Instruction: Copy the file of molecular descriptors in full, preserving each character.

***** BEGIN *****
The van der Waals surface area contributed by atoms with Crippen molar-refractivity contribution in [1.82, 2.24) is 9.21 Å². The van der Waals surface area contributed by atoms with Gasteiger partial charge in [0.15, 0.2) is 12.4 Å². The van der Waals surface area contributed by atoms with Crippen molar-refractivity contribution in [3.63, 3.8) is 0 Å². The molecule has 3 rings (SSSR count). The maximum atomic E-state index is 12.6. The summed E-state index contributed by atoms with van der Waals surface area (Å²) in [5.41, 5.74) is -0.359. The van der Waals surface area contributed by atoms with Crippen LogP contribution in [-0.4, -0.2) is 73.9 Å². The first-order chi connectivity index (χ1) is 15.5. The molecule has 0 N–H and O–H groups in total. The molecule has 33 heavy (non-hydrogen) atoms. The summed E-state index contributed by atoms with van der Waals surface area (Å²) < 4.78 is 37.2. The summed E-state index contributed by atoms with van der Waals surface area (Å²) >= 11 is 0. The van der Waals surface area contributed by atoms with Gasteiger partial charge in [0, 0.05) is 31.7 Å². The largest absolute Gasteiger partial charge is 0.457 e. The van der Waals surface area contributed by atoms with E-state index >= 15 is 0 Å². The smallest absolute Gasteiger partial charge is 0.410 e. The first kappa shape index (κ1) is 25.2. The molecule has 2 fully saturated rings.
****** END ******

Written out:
The van der Waals surface area contributed by atoms with Crippen molar-refractivity contribution in [1.82, 2.24) is 9.21 Å². The van der Waals surface area contributed by atoms with Gasteiger partial charge in [0.15, 0.2) is 12.4 Å². The van der Waals surface area contributed by atoms with Crippen molar-refractivity contribution in [3.63, 3.8) is 0 Å². The molecule has 3 rings (SSSR count). The maximum atomic E-state index is 12.6. The summed E-state index contributed by atoms with van der Waals surface area (Å²) in [5.41, 5.74) is -0.359. The van der Waals surface area contributed by atoms with Crippen LogP contribution in [-0.4, -0.2) is 73.9 Å². The first-order chi connectivity index (χ1) is 15.5. The molecule has 0 N–H and O–H groups in total. The molecule has 33 heavy (non-hydrogen) atoms. The summed E-state index contributed by atoms with van der Waals surface area (Å²) < 4.78 is 37.2. The summed E-state index contributed by atoms with van der Waals surface area (Å²) >= 11 is 0. The van der Waals surface area contributed by atoms with Gasteiger partial charge in [0, 0.05) is 31.7 Å². The largest absolute Gasteiger partial charge is 0.457 e. The van der Waals surface area contributed by atoms with E-state index >= 15 is 0 Å². The smallest absolute Gasteiger partial charge is 0.410 e. The first kappa shape index (κ1) is 25.2. The molecule has 2 fully saturated rings.